Price: rooms from £180 (breakfast included).

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3 Day Hike from Xela to Lake Atitlan, Guatemala

Xela had been described as “the perfect Guatemalan town”,  but as far as we could see it was just a town, in Guatemala. We weren’t overly keen to stay, but did so for a few days before we could set off on a three day hike east to Lake Atitlan, organised by a company called Quetzaltrekkers.

There are plenty of companies in Xela offering the same three day hike, but none can make quite the same altruistic claim as Quetzaltrekkers: run entirely by volunteers, the treks fund two projects for abandoned and orphaned children, with 90% of the money going towards a school and shelter in town.

The volunteers are a rag tag bunch who come and go as responsibilities allow, all passionate about the project (less so about cleaning). Our guides would be Tyler, an 18-year old American wise for his years except when mooning the camera, and Ofer, a wandering Israeli with excellent Spanish and a good line in sarcasm. Throughout the trip they’d inform us about the local flora and fauna, offer good stories and first aid kits for feet rubbed raw. They’d also ensure we ate well, with an emphasis on breakfast each day to see us through our 37 kilometre hike.

Day 1: Queztaltrekker Office, Xela

We started early on Saturday, hoeing down great plates of eggs and toast prepared in the office. After sharing out group provisions and packing 15 litre day bags, we set off for a short chicken bus that would take us to the suburbs. Then the walk began – at first a medium slope that would quickly turn into a steep one, prompting me to wonder whether the extent of my hiking experience (being carried halfway up a mid-sized Scottish mountain as a child) might not be quite enough.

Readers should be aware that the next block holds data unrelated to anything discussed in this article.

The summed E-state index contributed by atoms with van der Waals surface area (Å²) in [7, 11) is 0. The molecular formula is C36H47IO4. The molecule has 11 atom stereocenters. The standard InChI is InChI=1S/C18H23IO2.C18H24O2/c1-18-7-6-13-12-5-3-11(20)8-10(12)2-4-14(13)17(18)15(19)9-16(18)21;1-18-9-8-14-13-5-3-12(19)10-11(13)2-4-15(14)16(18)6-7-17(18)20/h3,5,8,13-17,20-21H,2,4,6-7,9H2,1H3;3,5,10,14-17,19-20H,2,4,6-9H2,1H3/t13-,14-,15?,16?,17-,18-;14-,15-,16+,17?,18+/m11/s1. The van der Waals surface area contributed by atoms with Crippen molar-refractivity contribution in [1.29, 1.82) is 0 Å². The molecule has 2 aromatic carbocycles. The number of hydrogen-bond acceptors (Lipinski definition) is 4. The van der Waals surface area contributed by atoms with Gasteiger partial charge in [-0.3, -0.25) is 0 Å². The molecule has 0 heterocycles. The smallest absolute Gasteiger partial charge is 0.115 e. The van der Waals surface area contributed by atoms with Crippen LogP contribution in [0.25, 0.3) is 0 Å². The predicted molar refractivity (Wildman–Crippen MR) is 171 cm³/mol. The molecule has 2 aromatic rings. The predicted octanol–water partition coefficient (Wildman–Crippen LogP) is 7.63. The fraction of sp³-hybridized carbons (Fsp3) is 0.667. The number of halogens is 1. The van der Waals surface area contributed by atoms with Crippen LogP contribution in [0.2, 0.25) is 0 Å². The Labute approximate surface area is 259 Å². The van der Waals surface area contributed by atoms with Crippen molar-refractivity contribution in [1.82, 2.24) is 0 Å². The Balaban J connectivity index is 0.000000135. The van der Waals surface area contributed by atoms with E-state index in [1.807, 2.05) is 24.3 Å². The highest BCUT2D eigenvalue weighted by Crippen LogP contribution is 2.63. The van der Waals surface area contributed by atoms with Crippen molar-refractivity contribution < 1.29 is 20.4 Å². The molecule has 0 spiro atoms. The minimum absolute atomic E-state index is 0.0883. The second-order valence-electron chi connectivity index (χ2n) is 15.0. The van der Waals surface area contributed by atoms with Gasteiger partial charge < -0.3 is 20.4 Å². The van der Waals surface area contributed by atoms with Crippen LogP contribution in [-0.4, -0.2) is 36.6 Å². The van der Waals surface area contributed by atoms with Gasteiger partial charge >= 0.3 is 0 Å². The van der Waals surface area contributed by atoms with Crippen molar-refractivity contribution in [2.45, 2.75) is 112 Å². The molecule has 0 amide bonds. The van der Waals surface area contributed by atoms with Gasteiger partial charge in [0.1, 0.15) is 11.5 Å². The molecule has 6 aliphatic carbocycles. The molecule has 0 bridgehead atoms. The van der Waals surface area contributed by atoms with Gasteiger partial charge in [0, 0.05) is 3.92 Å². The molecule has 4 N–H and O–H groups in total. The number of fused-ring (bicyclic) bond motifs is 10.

The first hour set the tone for the day: breath-taking in every way. Once we’d conquered the steep slope we found ourselves in pasture land, with equally precipitous corn fields to tackle up and down, the locals all putting us to shame as men and boys shimmied up slippery clay slopes with huge baskets of wood strapped to their backs. Lunch was in the ‘cloud forest’, amongst trees entirely encased in white, then there were steep, dusty roads to tackle before a steady upward climb home.

The first night was spent in Santa Catarin Ixtahuacan, using a local’s property to sleep in, the balcony providing stunning views over the mountains while Tyler cooked as much pasta as the pot could handle. In the highlands it’s common for houses to have temescals, low, coal-fired saunas that resemble pizza ovens housed in a chicken shed. Taking it two-by-two we clambered in, instantly feeling our muscles relax as the hot steam worked its magic.

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Road to Xiprian

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Day 2: Comedor Belen, Santa Catarina

We set off early the next morning, feeling reassured that the worst was behind us. Breakfast was in a local comedor a short walk from our base, ensuring more than one business would benefit from our stay. Cups of strong cafecito (a sort of coffee/tea blend) and plates of beans, rice and eggs followed by banana pancakes worked like rocket fuel for the day – which was lucky, given what was to come.